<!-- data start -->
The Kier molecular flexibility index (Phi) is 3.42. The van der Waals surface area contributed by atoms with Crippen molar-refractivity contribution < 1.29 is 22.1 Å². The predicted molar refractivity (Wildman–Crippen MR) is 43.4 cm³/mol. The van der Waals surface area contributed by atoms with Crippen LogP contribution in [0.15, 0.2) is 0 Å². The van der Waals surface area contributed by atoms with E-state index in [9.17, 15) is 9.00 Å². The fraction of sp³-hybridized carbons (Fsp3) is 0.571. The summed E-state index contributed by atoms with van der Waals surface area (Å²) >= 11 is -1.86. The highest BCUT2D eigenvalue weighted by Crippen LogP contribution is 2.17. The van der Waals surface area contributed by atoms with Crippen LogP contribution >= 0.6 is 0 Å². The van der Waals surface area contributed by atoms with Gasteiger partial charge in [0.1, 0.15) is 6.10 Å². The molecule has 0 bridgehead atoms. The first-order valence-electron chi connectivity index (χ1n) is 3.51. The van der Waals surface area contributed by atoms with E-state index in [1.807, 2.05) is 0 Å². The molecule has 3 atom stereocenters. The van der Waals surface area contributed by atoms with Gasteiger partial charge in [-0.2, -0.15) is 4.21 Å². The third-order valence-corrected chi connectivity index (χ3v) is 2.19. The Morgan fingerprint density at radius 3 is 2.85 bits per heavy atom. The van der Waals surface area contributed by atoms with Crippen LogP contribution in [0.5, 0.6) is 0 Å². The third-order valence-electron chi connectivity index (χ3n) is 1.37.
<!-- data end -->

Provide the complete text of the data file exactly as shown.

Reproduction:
The Kier molecular flexibility index (Phi) is 3.42. The van der Waals surface area contributed by atoms with Crippen molar-refractivity contribution < 1.29 is 22.1 Å². The predicted molar refractivity (Wildman–Crippen MR) is 43.4 cm³/mol. The van der Waals surface area contributed by atoms with Crippen LogP contribution in [0.15, 0.2) is 0 Å². The van der Waals surface area contributed by atoms with E-state index in [9.17, 15) is 9.00 Å². The fraction of sp³-hybridized carbons (Fsp3) is 0.571. The summed E-state index contributed by atoms with van der Waals surface area (Å²) >= 11 is -1.86. The highest BCUT2D eigenvalue weighted by Crippen LogP contribution is 2.17. The van der Waals surface area contributed by atoms with Crippen LogP contribution >= 0.6 is 0 Å². The van der Waals surface area contributed by atoms with Gasteiger partial charge in [0.1, 0.15) is 6.10 Å². The molecule has 0 bridgehead atoms. The first-order valence-electron chi connectivity index (χ1n) is 3.51. The van der Waals surface area contributed by atoms with E-state index in [1.807, 2.05) is 0 Å². The molecule has 3 atom stereocenters. The van der Waals surface area contributed by atoms with Gasteiger partial charge in [-0.2, -0.15) is 4.21 Å². The third-order valence-corrected chi connectivity index (χ3v) is 2.19. The Morgan fingerprint density at radius 3 is 2.85 bits per heavy atom. The van der Waals surface area contributed by atoms with Crippen LogP contribution in [0.5, 0.6) is 0 Å². The third-order valence-electron chi connectivity index (χ3n) is 1.37.